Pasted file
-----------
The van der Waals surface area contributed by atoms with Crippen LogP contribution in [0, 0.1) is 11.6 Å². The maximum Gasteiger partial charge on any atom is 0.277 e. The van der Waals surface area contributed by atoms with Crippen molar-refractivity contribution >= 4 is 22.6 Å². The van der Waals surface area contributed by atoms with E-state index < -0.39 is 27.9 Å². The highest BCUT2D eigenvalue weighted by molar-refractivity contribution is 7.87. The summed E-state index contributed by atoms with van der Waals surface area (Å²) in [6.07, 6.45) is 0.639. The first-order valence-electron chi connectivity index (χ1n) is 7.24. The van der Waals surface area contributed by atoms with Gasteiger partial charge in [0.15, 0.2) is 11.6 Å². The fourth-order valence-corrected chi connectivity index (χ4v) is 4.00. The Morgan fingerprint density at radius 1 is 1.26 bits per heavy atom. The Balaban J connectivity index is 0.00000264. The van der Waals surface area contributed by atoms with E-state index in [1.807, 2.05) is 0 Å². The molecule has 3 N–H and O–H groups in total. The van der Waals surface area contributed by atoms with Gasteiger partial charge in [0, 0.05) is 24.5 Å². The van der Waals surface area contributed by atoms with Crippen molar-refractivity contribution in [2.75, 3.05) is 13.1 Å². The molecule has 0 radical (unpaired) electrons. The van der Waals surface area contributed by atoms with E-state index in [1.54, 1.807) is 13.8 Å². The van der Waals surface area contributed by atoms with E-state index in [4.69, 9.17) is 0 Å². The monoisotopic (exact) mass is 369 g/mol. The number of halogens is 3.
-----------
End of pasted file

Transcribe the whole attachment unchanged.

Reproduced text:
The van der Waals surface area contributed by atoms with Crippen LogP contribution in [0, 0.1) is 11.6 Å². The maximum Gasteiger partial charge on any atom is 0.277 e. The van der Waals surface area contributed by atoms with Crippen molar-refractivity contribution >= 4 is 22.6 Å². The van der Waals surface area contributed by atoms with E-state index < -0.39 is 27.9 Å². The highest BCUT2D eigenvalue weighted by molar-refractivity contribution is 7.87. The summed E-state index contributed by atoms with van der Waals surface area (Å²) in [6.07, 6.45) is 0.639. The first-order valence-electron chi connectivity index (χ1n) is 7.24. The van der Waals surface area contributed by atoms with Gasteiger partial charge in [0.15, 0.2) is 11.6 Å². The fourth-order valence-corrected chi connectivity index (χ4v) is 4.00. The Morgan fingerprint density at radius 1 is 1.26 bits per heavy atom. The Balaban J connectivity index is 0.00000264. The van der Waals surface area contributed by atoms with E-state index in [1.807, 2.05) is 0 Å². The molecule has 3 N–H and O–H groups in total. The van der Waals surface area contributed by atoms with Gasteiger partial charge in [0, 0.05) is 24.5 Å². The van der Waals surface area contributed by atoms with Crippen molar-refractivity contribution in [2.75, 3.05) is 13.1 Å². The molecule has 0 radical (unpaired) electrons. The van der Waals surface area contributed by atoms with E-state index in [1.54, 1.807) is 13.8 Å². The van der Waals surface area contributed by atoms with E-state index in [4.69, 9.17) is 0 Å². The monoisotopic (exact) mass is 369 g/mol. The number of halogens is 3.